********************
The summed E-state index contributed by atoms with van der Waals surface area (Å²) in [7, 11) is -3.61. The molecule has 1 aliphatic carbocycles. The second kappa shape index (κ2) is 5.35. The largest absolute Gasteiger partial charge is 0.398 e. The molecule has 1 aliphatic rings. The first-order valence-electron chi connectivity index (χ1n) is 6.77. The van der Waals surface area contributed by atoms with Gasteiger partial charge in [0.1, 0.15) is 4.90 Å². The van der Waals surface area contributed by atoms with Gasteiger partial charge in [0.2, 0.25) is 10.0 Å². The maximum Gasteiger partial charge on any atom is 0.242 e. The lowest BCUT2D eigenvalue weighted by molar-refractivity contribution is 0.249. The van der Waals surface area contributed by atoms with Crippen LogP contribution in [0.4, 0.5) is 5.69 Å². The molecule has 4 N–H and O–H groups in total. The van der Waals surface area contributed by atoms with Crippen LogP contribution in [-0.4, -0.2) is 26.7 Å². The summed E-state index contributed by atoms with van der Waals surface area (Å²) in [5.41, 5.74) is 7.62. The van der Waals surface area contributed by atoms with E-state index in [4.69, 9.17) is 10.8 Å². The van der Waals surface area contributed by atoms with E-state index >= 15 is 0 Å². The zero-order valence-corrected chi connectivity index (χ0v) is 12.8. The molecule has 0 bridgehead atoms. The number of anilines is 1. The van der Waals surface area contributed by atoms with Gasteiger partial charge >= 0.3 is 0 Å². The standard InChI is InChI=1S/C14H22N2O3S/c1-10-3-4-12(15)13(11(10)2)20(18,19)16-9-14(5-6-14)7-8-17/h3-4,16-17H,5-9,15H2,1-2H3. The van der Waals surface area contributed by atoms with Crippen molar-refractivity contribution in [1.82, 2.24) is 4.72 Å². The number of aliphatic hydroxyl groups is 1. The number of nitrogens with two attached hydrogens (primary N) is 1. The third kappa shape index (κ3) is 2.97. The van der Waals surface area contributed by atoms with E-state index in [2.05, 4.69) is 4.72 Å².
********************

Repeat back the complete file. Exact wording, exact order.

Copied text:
The summed E-state index contributed by atoms with van der Waals surface area (Å²) in [7, 11) is -3.61. The molecule has 1 aliphatic carbocycles. The second kappa shape index (κ2) is 5.35. The largest absolute Gasteiger partial charge is 0.398 e. The molecule has 1 aliphatic rings. The first-order valence-electron chi connectivity index (χ1n) is 6.77. The van der Waals surface area contributed by atoms with Gasteiger partial charge in [0.1, 0.15) is 4.90 Å². The van der Waals surface area contributed by atoms with Gasteiger partial charge in [0.2, 0.25) is 10.0 Å². The maximum Gasteiger partial charge on any atom is 0.242 e. The lowest BCUT2D eigenvalue weighted by molar-refractivity contribution is 0.249. The van der Waals surface area contributed by atoms with Crippen LogP contribution in [0.4, 0.5) is 5.69 Å². The molecule has 4 N–H and O–H groups in total. The van der Waals surface area contributed by atoms with Crippen LogP contribution in [-0.4, -0.2) is 26.7 Å². The summed E-state index contributed by atoms with van der Waals surface area (Å²) in [5.41, 5.74) is 7.62. The van der Waals surface area contributed by atoms with E-state index in [4.69, 9.17) is 10.8 Å². The van der Waals surface area contributed by atoms with E-state index >= 15 is 0 Å². The zero-order valence-corrected chi connectivity index (χ0v) is 12.8. The molecule has 0 bridgehead atoms. The number of anilines is 1. The van der Waals surface area contributed by atoms with Gasteiger partial charge >= 0.3 is 0 Å². The standard InChI is InChI=1S/C14H22N2O3S/c1-10-3-4-12(15)13(11(10)2)20(18,19)16-9-14(5-6-14)7-8-17/h3-4,16-17H,5-9,15H2,1-2H3. The van der Waals surface area contributed by atoms with Crippen molar-refractivity contribution in [1.82, 2.24) is 4.72 Å². The number of aliphatic hydroxyl groups is 1. The number of nitrogens with two attached hydrogens (primary N) is 1. The third kappa shape index (κ3) is 2.97. The van der Waals surface area contributed by atoms with E-state index in [2.05, 4.69) is 4.72 Å².